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Primary sources are those sources of information closest to a person, event, or particular time period. They are original sources of information, which have not been edited or analyzed by later scholars. Some examples of primary sources include:
newspaper articles from the time period
and works of art (novels, poems, paintings, etc.)
To find primary sources at Grafton, try combining your subject keyword with types of primary sources, like "letters", "autobiograph*," or "personal narratives."
History Microform Collection
Grafton's Microform Collection is located in the Periodicals Room on the first floor. Please ask a librarian if you need help finding the microform and using the machines.
Harper's WeeklyHistoric newspaper, including illustrations, advertisements, and news stories. Holdings: 1857 - 1877
Chronicling AmericaThis site allows you to search and view newspaper pages from 1860-1922 and find information about American newspapers published between 1690-present. The data is open and can be used outside of the platform.
This FBI website includes primary source documents from the FBI files and includes a category for the Civil Rights.
North American Slave NarrativesThis digital archive collects books and articles that document the individual and collective story of African Americans struggling for freedom and human rights in the eighteenth, nineteenth, and early twentieth centuries.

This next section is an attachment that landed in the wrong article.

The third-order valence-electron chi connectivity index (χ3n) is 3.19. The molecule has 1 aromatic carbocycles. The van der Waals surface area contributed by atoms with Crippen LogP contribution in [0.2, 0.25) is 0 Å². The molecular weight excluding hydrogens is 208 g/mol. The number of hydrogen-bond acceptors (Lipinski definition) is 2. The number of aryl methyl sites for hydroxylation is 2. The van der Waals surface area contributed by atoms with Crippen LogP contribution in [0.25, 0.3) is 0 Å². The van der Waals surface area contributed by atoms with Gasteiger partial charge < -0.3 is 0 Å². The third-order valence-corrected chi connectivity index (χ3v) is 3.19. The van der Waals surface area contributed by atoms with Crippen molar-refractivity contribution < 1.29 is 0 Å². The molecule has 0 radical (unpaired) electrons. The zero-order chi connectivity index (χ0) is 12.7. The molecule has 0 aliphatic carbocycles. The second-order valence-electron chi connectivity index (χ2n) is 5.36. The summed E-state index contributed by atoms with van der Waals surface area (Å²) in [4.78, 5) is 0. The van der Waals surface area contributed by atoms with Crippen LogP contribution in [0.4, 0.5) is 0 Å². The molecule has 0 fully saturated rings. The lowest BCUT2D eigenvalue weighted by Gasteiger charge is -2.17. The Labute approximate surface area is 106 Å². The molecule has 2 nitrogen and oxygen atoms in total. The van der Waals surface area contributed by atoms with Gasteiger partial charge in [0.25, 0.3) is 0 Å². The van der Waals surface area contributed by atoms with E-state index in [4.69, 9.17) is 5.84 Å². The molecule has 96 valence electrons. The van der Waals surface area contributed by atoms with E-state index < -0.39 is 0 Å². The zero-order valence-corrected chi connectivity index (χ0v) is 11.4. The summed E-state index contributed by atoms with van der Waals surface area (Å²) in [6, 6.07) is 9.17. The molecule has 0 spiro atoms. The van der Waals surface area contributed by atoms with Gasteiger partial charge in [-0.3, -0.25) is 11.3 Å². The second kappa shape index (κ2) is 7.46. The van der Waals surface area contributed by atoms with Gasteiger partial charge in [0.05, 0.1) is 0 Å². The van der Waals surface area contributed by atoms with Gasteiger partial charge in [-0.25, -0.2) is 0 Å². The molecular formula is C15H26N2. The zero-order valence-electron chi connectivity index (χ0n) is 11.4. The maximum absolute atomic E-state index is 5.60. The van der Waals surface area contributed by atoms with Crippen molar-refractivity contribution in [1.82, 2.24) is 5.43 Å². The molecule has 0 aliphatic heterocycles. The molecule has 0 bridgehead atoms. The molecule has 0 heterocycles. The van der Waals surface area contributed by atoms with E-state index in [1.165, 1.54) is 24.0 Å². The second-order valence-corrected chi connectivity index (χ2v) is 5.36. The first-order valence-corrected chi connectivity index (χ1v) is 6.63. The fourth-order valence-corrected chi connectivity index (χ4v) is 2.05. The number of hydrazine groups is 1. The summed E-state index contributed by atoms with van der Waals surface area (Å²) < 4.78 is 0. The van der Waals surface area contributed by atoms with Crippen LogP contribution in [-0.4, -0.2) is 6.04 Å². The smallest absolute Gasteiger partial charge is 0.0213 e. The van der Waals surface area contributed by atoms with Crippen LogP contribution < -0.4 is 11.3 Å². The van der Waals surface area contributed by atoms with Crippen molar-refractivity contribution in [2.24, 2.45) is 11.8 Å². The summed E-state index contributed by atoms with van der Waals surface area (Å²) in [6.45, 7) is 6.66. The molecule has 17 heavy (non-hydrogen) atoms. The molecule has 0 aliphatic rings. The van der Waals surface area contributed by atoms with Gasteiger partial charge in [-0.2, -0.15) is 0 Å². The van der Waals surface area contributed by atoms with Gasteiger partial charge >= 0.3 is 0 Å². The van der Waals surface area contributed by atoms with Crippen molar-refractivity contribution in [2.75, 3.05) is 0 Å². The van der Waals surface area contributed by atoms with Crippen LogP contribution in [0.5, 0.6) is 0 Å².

Library of Congress Digital CollectionsAccess online collections: view maps & photographs; read letters, diaries & newspapers; hear personal accounts of events; listen to sound recordings & watch historic films.
Virginia MemoryDigital collection provided by the Library of Virginia including photographs, Virginia newspapers, maps, and public records.
Links to primary sources in African American history. From the University of Washington.
Teaching ToleranceThis collection includes more than 100 primary sources selected to support robust teaching and learning about the Key Concepts and Summary Objectives found in A Framework for Teaching American Slavery. The texts are also mapped to the four domains of the Social Justice Standards. Each includes a set of text-dependent questions.